Opinion / Editorials

Is Vietnam safe?

(China Daily) Updated: 2014-05-19 07:56

Besides cheap labor costs, what investors treasure most is the social stability of an investment destination. The latter is even more valuable than the former as social instability will greatly compromise the benefits that cheap labor brings about.

This is something that investors will be carefully considering when it comes to investing in Vietnam. To stay or not to stay is now the question for those who already have factories in the Southeast Asian country after their factories were looted and burned down by protestors late last week.

More than 3,000 Chinese from the mainland who have been doing business in Vietnam have left after two of their compatriots were killed and more than a dozen seriously injured and their factories ransacked and burned when Vietnamese anti-China protesters took to the streets.

The protests were inflamed by anti-Chinese sentiment after Vietnamese ships blocked Chinese vessels from placing an oil rig by ramming into them in Chinese waters around Xisha Islands, to which Vietnam lays claim.

If anything, whatever the Vietnam government does and has done, China will never give up its sovereignty over the waters in question. Despite China's request that Vietnam should respect its sovereignty and stop interfering with Chinese vessels operating in its own waters, an increasing number of Vietnamese vessels are sent to intentionally interfere with the Chinese vessels there.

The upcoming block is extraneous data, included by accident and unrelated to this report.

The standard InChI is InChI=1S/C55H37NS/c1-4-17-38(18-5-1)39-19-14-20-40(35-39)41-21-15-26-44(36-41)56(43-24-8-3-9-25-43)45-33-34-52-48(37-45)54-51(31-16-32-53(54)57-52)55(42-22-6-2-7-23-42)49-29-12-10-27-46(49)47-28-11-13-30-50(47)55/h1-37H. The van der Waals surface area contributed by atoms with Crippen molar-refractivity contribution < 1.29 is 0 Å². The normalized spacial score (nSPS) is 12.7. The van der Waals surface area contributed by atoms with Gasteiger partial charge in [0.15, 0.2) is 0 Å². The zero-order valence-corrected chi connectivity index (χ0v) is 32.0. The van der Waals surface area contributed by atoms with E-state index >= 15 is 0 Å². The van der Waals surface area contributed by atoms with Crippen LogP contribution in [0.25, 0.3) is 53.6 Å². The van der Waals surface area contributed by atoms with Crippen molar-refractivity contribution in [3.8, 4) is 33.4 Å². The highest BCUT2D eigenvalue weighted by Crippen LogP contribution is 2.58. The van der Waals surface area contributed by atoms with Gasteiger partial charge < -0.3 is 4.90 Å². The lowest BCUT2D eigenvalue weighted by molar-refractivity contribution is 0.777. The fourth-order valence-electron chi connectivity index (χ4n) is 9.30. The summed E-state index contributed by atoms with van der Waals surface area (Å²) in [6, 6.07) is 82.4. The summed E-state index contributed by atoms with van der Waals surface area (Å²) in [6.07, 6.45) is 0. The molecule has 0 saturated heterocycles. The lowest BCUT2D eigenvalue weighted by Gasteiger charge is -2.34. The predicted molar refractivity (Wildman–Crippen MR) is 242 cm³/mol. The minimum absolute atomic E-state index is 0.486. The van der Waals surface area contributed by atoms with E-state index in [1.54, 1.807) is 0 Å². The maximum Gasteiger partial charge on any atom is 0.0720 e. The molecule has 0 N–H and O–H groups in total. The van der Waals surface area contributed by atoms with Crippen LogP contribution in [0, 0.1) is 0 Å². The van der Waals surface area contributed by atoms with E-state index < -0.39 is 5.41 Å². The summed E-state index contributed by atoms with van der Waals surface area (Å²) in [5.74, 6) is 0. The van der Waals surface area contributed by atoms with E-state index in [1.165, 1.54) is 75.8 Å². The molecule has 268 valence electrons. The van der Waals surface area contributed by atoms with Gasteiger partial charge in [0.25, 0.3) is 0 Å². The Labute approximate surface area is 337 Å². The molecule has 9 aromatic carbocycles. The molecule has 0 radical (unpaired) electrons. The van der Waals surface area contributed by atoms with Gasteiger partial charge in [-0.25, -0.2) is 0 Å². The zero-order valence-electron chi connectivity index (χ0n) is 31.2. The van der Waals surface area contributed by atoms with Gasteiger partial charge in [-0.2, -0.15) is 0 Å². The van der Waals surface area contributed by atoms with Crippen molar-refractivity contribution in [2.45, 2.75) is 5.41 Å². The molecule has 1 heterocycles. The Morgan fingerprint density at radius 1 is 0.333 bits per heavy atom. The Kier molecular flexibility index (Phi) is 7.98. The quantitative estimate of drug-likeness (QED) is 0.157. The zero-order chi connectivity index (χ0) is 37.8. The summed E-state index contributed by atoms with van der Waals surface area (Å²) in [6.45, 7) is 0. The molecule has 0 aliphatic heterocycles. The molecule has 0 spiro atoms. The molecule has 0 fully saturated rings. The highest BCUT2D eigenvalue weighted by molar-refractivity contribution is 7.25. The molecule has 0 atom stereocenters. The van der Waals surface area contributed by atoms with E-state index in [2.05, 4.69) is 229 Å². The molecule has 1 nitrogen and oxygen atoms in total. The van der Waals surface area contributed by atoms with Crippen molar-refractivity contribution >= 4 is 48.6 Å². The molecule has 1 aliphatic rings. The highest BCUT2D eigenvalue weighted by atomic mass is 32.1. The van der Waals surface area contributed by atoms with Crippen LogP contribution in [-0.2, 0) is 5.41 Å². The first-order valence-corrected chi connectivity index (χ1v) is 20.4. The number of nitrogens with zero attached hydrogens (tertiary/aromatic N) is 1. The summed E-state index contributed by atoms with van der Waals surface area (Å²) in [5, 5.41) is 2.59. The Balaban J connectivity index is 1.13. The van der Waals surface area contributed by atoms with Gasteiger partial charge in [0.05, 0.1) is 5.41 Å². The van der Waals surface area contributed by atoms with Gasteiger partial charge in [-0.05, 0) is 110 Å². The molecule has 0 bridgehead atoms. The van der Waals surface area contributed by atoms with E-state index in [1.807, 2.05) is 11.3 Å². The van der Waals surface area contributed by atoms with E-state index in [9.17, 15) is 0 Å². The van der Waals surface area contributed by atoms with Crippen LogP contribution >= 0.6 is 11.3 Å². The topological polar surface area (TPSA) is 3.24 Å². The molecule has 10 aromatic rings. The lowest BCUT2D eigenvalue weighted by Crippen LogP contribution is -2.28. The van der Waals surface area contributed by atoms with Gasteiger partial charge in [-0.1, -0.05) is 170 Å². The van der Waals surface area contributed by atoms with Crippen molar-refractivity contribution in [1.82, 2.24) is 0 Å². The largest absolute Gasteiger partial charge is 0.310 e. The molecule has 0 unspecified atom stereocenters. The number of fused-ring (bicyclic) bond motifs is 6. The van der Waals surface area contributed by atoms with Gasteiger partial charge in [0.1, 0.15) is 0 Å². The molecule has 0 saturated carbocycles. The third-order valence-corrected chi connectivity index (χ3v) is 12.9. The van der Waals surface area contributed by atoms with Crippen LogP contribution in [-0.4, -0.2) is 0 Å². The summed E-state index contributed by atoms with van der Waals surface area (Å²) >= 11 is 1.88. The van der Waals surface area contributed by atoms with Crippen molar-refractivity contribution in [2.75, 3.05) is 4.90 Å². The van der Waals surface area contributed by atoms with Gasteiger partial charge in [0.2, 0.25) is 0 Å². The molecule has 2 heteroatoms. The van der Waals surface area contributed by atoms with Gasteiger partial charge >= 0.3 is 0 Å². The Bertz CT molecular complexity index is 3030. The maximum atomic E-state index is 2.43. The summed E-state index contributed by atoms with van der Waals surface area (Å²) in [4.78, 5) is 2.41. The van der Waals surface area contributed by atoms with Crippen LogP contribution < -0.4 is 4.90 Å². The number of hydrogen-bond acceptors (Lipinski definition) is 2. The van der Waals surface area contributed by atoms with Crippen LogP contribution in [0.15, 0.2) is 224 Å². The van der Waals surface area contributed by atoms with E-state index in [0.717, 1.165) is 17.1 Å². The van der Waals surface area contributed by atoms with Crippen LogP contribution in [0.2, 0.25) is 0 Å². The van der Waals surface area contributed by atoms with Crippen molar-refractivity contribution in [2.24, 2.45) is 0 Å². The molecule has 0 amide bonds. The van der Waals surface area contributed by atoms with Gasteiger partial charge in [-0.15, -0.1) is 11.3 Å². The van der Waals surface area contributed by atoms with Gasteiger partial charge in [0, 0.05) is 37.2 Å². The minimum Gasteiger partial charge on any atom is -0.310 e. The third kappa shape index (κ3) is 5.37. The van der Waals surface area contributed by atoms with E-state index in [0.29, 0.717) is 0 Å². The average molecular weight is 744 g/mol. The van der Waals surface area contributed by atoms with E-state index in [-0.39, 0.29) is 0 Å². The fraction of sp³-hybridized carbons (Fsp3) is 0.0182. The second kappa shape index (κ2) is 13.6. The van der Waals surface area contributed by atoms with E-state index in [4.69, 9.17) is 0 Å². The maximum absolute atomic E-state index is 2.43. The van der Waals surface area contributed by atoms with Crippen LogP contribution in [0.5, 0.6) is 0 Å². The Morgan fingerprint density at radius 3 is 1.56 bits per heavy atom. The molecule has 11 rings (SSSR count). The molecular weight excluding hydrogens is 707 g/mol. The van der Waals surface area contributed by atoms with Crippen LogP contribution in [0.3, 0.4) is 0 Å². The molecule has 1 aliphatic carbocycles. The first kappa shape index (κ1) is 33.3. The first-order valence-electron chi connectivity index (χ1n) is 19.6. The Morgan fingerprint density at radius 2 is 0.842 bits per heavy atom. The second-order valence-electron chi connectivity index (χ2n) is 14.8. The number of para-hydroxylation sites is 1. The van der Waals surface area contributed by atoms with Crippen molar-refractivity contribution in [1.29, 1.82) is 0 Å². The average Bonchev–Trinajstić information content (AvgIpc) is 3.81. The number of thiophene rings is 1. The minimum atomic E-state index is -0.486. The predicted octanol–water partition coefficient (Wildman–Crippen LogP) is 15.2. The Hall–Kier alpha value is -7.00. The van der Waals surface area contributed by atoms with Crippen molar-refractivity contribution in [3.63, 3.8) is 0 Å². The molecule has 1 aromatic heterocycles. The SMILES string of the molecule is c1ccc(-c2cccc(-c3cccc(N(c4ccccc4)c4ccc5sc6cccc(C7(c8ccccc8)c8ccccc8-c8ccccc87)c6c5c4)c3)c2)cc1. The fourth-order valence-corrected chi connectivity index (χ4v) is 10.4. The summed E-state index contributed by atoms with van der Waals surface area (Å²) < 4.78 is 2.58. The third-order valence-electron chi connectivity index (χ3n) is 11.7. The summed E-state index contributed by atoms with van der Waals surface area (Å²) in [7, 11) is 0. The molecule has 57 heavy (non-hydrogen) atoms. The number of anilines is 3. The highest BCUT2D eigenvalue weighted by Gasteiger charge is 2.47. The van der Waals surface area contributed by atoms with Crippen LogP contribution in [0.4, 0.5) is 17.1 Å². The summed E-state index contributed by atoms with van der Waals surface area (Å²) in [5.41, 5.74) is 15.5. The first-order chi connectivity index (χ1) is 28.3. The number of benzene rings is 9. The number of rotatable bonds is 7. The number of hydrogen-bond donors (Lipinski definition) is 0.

It seems that the conflict will hardly come to an end in the near future. Nor will the anti-Chinese sentiment among radical Vietnamese people.

It is not the protests per se that are the major concern of investors and their governments. It is the inability of the Vietnamese central government and its local counterparts to bring the protests under control.

That several hundreds of factories from China, Korea, Malaysia and some other countries were looted and burned down during the protests sent the message that both the Vietnamese central and local governments failed to take into account the possibility that the protests might turn violent and failed to have plans in place to control them.

The severity of the violence and the heavy losses foreign firms have suffered raises the question of whether the Vietnamese government attaches enough importance to the interests of investors and the security of foreign factories.

If investors are not confident a government can guarantee a secure investment environment, they will understandably hesitate over making the decision to invest.

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